Just a little extra effort can give your students some really important financial literacy skills! 

Please consider pinning this post to help get the word out there on incorporating financial literacy skills into your classroom!


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Wednesday, April 19, 2017

3 Strategies to Teach Text Dependent Analysis (TDA)

Looking closely at the Common Core Standards, there is a big emphasis on text evidence.  For example, fourth grade Common Core State Standard- CCSS RI 4.1 states, "Refer to details and examples in a text when explaining what the text says explicitly and when drawing inferences from the text."  To take a step further, the standards require students to dig deeper to analyze the text.   In fourth grade CCSS RI.4.8, it states, "Explain how the author uses reasons and evidence to support particular points in a text."

Digging deeper into the text, finding evidence, and analyzing the author's intentions, can be quite challenging for elementary students.  Here are a few strategies to help your students analyze text effectively:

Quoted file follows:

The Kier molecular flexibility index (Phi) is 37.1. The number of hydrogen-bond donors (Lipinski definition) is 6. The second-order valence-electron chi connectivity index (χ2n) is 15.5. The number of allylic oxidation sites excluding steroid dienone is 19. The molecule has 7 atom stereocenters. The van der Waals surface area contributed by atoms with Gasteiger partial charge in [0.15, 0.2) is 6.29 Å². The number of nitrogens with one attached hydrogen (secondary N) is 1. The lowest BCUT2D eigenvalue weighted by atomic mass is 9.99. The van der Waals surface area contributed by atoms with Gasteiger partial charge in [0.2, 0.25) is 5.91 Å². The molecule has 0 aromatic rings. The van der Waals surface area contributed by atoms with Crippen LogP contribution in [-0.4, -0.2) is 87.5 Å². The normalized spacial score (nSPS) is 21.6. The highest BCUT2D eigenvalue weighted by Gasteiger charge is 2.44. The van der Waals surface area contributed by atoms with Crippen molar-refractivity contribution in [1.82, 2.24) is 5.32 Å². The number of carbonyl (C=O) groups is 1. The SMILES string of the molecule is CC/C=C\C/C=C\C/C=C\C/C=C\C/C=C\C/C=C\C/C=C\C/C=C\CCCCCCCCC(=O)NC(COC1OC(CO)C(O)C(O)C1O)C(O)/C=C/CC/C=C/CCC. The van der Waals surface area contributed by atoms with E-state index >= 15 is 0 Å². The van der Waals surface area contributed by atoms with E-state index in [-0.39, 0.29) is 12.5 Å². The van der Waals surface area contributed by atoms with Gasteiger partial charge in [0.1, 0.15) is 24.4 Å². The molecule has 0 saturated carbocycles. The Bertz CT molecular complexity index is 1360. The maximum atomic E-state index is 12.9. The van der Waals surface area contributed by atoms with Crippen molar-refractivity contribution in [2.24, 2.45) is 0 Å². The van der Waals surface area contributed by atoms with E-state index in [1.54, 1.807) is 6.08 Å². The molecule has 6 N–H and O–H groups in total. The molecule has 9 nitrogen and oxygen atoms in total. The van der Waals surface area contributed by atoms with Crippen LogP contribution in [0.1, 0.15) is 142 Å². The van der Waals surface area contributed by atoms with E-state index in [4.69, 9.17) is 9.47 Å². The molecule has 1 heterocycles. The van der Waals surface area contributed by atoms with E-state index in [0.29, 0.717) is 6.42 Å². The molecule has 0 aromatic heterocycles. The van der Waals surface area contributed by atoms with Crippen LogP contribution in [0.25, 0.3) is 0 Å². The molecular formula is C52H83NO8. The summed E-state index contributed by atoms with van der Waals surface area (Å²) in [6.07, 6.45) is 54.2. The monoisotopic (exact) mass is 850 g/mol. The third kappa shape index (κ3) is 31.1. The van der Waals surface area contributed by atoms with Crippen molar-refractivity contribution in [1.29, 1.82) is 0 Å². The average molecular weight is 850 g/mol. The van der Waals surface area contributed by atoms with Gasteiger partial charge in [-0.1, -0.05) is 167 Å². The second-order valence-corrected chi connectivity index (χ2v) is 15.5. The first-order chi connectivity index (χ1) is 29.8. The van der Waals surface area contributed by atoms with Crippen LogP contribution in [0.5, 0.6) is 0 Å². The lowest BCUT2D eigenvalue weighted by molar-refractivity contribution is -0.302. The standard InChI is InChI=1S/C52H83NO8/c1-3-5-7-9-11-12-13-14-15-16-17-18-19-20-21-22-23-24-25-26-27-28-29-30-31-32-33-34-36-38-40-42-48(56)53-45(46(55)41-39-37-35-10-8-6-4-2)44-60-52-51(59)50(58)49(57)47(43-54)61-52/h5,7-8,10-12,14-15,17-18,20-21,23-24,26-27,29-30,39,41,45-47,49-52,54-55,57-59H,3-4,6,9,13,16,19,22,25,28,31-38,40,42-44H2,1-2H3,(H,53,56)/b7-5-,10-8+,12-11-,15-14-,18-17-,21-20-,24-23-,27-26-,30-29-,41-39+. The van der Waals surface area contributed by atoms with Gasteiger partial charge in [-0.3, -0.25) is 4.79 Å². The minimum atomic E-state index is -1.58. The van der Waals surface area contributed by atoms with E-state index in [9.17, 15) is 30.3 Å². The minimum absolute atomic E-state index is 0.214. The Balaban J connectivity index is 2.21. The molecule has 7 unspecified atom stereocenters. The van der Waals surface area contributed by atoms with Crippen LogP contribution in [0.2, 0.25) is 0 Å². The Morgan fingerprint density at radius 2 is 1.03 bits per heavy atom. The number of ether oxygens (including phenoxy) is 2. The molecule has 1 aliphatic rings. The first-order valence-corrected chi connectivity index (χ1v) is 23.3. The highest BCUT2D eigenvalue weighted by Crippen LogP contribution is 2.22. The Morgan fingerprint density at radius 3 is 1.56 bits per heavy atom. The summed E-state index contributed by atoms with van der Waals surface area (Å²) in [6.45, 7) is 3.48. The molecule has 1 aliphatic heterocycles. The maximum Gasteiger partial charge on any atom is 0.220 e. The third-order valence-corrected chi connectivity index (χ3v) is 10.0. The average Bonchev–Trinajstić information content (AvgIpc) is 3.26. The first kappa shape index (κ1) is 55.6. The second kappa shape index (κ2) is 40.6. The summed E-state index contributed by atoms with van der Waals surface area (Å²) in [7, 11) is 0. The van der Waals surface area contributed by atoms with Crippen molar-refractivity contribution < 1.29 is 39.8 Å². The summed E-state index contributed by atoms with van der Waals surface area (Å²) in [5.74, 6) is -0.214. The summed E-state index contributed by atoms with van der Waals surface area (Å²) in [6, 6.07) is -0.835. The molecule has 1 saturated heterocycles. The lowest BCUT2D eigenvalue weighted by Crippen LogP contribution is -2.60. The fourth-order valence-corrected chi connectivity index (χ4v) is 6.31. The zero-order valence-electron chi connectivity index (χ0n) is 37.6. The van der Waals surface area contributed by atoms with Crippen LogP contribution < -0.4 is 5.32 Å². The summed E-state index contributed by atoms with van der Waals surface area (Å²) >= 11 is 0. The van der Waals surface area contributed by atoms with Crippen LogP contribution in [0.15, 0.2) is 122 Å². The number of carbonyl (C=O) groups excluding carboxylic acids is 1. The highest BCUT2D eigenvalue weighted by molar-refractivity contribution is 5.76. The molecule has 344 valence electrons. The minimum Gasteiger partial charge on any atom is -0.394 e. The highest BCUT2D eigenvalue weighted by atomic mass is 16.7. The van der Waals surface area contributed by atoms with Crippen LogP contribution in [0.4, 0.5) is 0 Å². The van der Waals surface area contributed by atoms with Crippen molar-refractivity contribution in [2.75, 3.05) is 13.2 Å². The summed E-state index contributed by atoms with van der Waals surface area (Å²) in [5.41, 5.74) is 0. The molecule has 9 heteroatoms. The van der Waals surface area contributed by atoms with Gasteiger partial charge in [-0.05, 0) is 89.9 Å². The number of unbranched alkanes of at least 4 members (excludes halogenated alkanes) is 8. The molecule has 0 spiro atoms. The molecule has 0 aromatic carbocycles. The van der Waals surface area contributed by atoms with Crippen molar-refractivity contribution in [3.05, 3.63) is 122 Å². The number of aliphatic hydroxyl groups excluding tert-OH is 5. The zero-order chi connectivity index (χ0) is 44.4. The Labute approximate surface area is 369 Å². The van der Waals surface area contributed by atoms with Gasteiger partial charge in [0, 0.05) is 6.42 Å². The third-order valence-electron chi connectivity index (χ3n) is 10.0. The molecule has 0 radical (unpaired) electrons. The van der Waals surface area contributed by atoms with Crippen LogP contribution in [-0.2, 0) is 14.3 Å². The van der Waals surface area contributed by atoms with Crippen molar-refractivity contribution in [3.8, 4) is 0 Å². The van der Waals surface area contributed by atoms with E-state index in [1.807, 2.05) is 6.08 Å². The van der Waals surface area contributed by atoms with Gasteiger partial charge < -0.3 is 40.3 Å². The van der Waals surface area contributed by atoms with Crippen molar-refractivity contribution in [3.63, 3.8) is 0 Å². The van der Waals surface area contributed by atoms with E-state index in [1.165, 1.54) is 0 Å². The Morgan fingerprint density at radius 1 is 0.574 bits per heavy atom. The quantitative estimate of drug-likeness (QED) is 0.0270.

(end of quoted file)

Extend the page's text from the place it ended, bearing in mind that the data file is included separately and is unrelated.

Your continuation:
Use a list of Text Dependent Analysis Questions not only when you are creating prompts for your students, but also for student reference.  Review the questions with your students to get them familiar with the types of prompts they will be expected to analyze.  They are no longer expected to simply answer who, what, where questions.  Now they need to explain the author's purpose, the author's writing style or structure, or how they know an answer to more complex questions within the text.  Knowing the types of questions will help your students when reading any text.  They will be thinking deeper knowing that there are hidden meanings and evidence to uncover.  CLICK HERE for a free list of over 60 questions.  Print them and place them in a writing center or in a student resource notebook.